- Five permanent members: China, France, Russian Federation, the United Kingdom, and the United States. Each of the Permanent Members has Veto Power over every decision of UNSC.
- The Permanent Residence of UNSC in the UN Headquarters New York City, USA.
- The presidency of the Council rotates monthly, going alphabetically among member states.
Functions and Powers of UNSC:
Under the United Nations Charter, the functions and powers of the Security Council are:
- to maintain international peace and security in accordance with the principles and purposes of the United Nations;
- to investigate any dispute or situation which might lead to international friction;
- to recommend methods of adjusting such disputes or the terms of settlement;
- to formulate plans for the establishment of a system to regulate armaments;
- to determine the existence of a threat to the peace or act of aggression and to recommend what action should be taken;
- to call on Members to apply economic sanctions and other measures not involving the use of force to prevent or stop aggression;
- to take military action against an aggressor;
- to recommend the admission of new Members;
- to exercise the trusteeship functions of the United Nations in “strategic areas”;
- to recommend to the General Assembly the appointment of the Secretary-General and, together with the Assembly, to elect the Judges of the International Court of Justice.
-Source: Hindustan Times
Focus: GS-III Internal Security Challenges, GS-II International Relations
Why in news?
Amid high operational alert by the Indian Navy in the Indian Ocean Region (IOR) due to the ongoing standoff with China in Ladakh, India and Russia are scheduled to hold the bilateral naval exercise, Indra 2020, in the Andaman Sea, close to the strategic Strait of Malacca.
- This is the first bilateral naval exercise since all such engagements were suspended due to COVID-19.
- The timing of the exercise coincides with Indian Defence Minister’s visit to Russia for the Shanghai Cooperation organisation (SCO) defence ministers meet and also comes just after India withdrew from the Kavkaz-2020 multinational exercise in Russia.
- While the stated reason for the withdrawal was the COVID-19 pandemic, defence sources had said that it due to the participation of Chinese troops.
- It is a joint, tri-services exercise between India and Russia
- This series of exercise began in 2003 and the First joint Tri-Services Exercise was conducted in 2017.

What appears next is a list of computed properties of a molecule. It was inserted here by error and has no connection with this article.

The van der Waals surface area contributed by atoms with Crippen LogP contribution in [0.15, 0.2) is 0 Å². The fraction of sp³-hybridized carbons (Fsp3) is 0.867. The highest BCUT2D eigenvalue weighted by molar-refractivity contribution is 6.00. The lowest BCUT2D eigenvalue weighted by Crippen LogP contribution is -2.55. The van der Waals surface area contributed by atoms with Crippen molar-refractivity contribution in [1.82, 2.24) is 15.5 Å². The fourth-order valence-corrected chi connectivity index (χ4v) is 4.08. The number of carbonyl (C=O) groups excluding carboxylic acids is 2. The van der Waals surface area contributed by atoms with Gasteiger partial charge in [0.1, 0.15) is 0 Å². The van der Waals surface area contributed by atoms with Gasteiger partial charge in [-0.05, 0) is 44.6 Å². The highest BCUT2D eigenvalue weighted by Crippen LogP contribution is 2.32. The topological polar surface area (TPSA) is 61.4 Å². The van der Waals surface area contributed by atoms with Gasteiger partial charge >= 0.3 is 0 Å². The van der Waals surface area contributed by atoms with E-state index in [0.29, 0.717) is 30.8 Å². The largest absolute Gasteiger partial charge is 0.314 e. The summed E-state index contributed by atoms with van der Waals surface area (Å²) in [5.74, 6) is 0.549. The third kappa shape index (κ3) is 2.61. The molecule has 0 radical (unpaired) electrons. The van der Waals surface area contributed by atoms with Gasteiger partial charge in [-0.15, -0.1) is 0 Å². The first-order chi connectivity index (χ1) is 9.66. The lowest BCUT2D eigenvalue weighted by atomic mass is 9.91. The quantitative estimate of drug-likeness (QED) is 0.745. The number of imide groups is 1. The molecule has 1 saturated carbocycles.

- Company sized mechanized contingents, fighter and transport aircraft, as well as ships of respective Army, Air Force and Navy, participate in this exercise of ten days duration.
Recently in news: Exercise with USS Nimitz
- In July, frontline warships of the Indian Navy conducted a Passage Exercise (PASSEX) with the U.S. aircraft carrier with USS Nimitz strike group in the same area near the Andaman and Nicobar (A&N) islands as it was transiting the Indian Ocean.
- The USS Nimitz was returning from the South China Sea through the Malacca Strait where it undertook freedom of navigation operations.
- With ongoing tensions, Indian Navy is keeping a close watch on movement in the IOR of Chinese Naval ships whose presence has gone up considerably over the years in the name of Anti-Piracy patrols.
Recently in news: Major Infrastructure plans in Andaman and Nicobar
- In 2017, China opened its first overseas military base in Djibouti in the Horn of Africa.
- Given their strategic location, India has embarked on a major infrastructure expansion plan on the A&N island chain.
-Source: The Hindu
Focus: GS-III Indian Economy
Why in news?
- Goods and Services Tax revenue in August stood at just over 1% lower than the amount collected in July.
- On a year-on-year basis, GST collections dropped 12% from August 2019, according to data released by the Finance Ministry.
- India’s manufacturing sector activity re-entered the growth territory in August, driven by a rebound in production volumes and new work, amid an improvement in customer demand following the resumption of business operations.
- Overall, revenues from import of goods dropped 23% from the previous year, while revenues from domestic transactions dropped 8%.
- Small businesses with a turnover less than Rs. 5 crore have till September to file returns.
- Coming after the disappointing GDP data for the first quarter – these figures indicate that collections are on the recovery path in the first month of the second quarter.
- The collections on domestic transactions are just 8% lower than the same month last year, indicating a revival of economic activities post lockdown.
Manufacturing Sector rebound
- August data highlighted positive developments in the health of the Indian manufacturing sector, signalling moves towards a recovery from the second quarter downturn.
- The pick-up in demand from domestic markets gave rise to upturns in production and input buying.
- Despite an expansion in new orders, job shedding continued in the Indian manufacturing sector.
- The relocation of employees following COVID-19 pandemic was often linked to the reduction in staffing numbers.
- However, not all was positive in August, delivery times lengthened to another marked rate amid ongoing COVID-19 disruption.
- Meanwhile, employment continued to fall despite signs of capacity pressures, as firms struggled to find suitable workers.
- The survey noted that the decline in foreign exports weighed slightly on overall new orders as firms cited subdued demand conditions from abroad.
- However, new business received by Indian manufacturers expanded at the fastest pace since February.
-Source: The Hindu